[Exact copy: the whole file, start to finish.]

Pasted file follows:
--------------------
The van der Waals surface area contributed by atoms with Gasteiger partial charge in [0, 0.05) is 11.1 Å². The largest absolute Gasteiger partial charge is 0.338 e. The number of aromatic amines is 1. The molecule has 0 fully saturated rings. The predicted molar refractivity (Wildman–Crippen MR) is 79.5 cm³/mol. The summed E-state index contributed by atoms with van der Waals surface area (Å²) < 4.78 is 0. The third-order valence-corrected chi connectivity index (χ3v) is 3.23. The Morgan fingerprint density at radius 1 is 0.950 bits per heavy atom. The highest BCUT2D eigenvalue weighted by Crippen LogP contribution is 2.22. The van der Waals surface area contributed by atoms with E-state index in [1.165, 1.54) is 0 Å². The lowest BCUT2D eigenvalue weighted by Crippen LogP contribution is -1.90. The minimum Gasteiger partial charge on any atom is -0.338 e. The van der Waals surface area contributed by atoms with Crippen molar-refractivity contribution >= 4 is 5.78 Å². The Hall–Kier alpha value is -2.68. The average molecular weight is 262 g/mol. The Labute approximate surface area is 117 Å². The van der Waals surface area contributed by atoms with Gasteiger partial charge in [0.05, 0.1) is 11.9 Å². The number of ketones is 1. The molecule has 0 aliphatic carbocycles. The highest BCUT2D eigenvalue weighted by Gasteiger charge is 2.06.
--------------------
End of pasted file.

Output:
The van der Waals surface area contributed by atoms with Gasteiger partial charge in [0, 0.05) is 11.1 Å². The largest absolute Gasteiger partial charge is 0.338 e. The number of aromatic amines is 1. The molecule has 0 fully saturated rings. The predicted molar refractivity (Wildman–Crippen MR) is 79.5 cm³/mol. The summed E-state index contributed by atoms with van der Waals surface area (Å²) < 4.78 is 0. The third-order valence-corrected chi connectivity index (χ3v) is 3.23. The Morgan fingerprint density at radius 1 is 0.950 bits per heavy atom. The highest BCUT2D eigenvalue weighted by Crippen LogP contribution is 2.22. The van der Waals surface area contributed by atoms with E-state index in [1.165, 1.54) is 0 Å². The lowest BCUT2D eigenvalue weighted by Crippen LogP contribution is -1.90. The minimum Gasteiger partial charge on any atom is -0.338 e. The van der Waals surface area contributed by atoms with Crippen molar-refractivity contribution >= 4 is 5.78 Å². The Hall–Kier alpha value is -2.68. The average molecular weight is 262 g/mol. The Labute approximate surface area is 117 Å². The van der Waals surface area contributed by atoms with Gasteiger partial charge in [0.05, 0.1) is 11.9 Å². The number of ketones is 1. The molecule has 0 aliphatic carbocycles. The highest BCUT2D eigenvalue weighted by Gasteiger charge is 2.06.